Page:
Shell’s working group knew three decades ago that the change was real and formidable, warning that it would affect living standards and food supplies and have social, economic and political consequences. It also warned that rising sea levels could impair offshore installations, coastal facilities, harbors, refineries and depots.
The documents contrast with Shell’s former public stance on climate change, at least for a period of time in the 1990s. The company was a member of the Global Climate Coalition, an industry group that raised doubts about the science of climate change and opposed the Kyoto Protocol. However, Shell withdrew from the group in 1998.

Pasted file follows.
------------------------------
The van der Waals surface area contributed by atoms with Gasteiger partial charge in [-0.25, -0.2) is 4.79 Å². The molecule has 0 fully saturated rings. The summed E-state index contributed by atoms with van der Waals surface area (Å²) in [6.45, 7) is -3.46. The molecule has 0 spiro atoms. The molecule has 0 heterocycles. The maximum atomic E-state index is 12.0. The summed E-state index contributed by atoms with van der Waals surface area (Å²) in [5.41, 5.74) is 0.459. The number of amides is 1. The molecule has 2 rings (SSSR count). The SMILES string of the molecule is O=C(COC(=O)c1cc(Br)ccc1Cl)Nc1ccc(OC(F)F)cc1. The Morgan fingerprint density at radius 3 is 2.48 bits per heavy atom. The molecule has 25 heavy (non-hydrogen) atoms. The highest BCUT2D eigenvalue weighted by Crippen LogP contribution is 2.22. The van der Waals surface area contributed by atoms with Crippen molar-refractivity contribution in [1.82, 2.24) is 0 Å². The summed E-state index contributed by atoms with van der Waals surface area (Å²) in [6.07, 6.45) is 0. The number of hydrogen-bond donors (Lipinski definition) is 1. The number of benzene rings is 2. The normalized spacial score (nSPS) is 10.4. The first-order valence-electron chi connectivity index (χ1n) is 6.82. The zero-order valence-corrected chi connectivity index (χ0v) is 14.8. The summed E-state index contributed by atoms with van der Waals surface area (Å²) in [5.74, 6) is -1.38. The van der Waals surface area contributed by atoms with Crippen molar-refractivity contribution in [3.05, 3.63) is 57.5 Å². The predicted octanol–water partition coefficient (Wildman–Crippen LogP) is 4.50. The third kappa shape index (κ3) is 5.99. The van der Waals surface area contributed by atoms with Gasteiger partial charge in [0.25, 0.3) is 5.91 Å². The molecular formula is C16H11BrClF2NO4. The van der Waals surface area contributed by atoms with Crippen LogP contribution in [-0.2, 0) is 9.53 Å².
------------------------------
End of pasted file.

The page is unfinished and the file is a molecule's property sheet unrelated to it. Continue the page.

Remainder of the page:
The 1988 report estimated that in 1981, 44 percent of carbon dioxide emissions came from oil, 38 percent from coal and 17 percent from natural gas.
“With fossil fuel combustion being a major source of CO2 in the atmosphere, a forward-looking approach by the energy industry is clearly desirable, seeking to play its part with governments and others in the development of appropriate measures to tackle the problem,” the report said.